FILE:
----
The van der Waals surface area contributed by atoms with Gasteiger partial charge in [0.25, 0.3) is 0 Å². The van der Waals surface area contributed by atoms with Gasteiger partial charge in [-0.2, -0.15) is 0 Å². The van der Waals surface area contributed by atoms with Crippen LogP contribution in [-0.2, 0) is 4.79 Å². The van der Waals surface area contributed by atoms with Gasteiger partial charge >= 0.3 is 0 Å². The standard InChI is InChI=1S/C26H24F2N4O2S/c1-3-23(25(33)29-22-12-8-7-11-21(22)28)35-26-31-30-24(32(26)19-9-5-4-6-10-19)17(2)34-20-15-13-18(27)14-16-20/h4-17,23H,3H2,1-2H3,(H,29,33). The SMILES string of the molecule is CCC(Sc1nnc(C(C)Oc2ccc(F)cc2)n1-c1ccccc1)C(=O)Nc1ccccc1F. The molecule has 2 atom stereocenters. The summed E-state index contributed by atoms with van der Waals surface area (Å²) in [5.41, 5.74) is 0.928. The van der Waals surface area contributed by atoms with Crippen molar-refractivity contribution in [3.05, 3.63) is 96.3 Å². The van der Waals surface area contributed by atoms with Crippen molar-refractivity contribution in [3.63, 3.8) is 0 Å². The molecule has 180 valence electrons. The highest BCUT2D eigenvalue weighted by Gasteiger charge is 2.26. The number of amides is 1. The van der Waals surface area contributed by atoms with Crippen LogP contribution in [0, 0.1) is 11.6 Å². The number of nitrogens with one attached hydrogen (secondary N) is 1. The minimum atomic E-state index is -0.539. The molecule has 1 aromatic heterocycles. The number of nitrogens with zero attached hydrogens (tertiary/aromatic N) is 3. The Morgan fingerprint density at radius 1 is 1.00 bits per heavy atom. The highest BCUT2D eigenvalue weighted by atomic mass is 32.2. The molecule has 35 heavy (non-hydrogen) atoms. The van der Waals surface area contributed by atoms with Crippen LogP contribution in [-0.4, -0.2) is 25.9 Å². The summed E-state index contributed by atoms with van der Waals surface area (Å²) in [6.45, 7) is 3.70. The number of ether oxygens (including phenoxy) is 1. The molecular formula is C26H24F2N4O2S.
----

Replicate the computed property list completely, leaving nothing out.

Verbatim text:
The van der Waals surface area contributed by atoms with Gasteiger partial charge in [0.25, 0.3) is 0 Å². The van der Waals surface area contributed by atoms with Gasteiger partial charge in [-0.2, -0.15) is 0 Å². The van der Waals surface area contributed by atoms with Crippen LogP contribution in [-0.2, 0) is 4.79 Å². The van der Waals surface area contributed by atoms with Gasteiger partial charge >= 0.3 is 0 Å². The standard InChI is InChI=1S/C26H24F2N4O2S/c1-3-23(25(33)29-22-12-8-7-11-21(22)28)35-26-31-30-24(32(26)19-9-5-4-6-10-19)17(2)34-20-15-13-18(27)14-16-20/h4-17,23H,3H2,1-2H3,(H,29,33). The SMILES string of the molecule is CCC(Sc1nnc(C(C)Oc2ccc(F)cc2)n1-c1ccccc1)C(=O)Nc1ccccc1F. The molecule has 2 atom stereocenters. The summed E-state index contributed by atoms with van der Waals surface area (Å²) in [5.41, 5.74) is 0.928. The van der Waals surface area contributed by atoms with Crippen molar-refractivity contribution in [3.05, 3.63) is 96.3 Å². The van der Waals surface area contributed by atoms with Crippen molar-refractivity contribution in [3.63, 3.8) is 0 Å². The molecule has 180 valence electrons. The highest BCUT2D eigenvalue weighted by Gasteiger charge is 2.26. The number of amides is 1. The van der Waals surface area contributed by atoms with Crippen LogP contribution in [0, 0.1) is 11.6 Å². The number of nitrogens with one attached hydrogen (secondary N) is 1. The minimum atomic E-state index is -0.539. The molecule has 1 aromatic heterocycles. The number of nitrogens with zero attached hydrogens (tertiary/aromatic N) is 3. The Morgan fingerprint density at radius 1 is 1.00 bits per heavy atom. The highest BCUT2D eigenvalue weighted by atomic mass is 32.2. The molecule has 35 heavy (non-hydrogen) atoms. The van der Waals surface area contributed by atoms with Crippen LogP contribution in [-0.4, -0.2) is 25.9 Å². The summed E-state index contributed by atoms with van der Waals surface area (Å²) in [6.45, 7) is 3.70. The number of ether oxygens (including phenoxy) is 1. The molecular formula is C26H24F2N4O2S.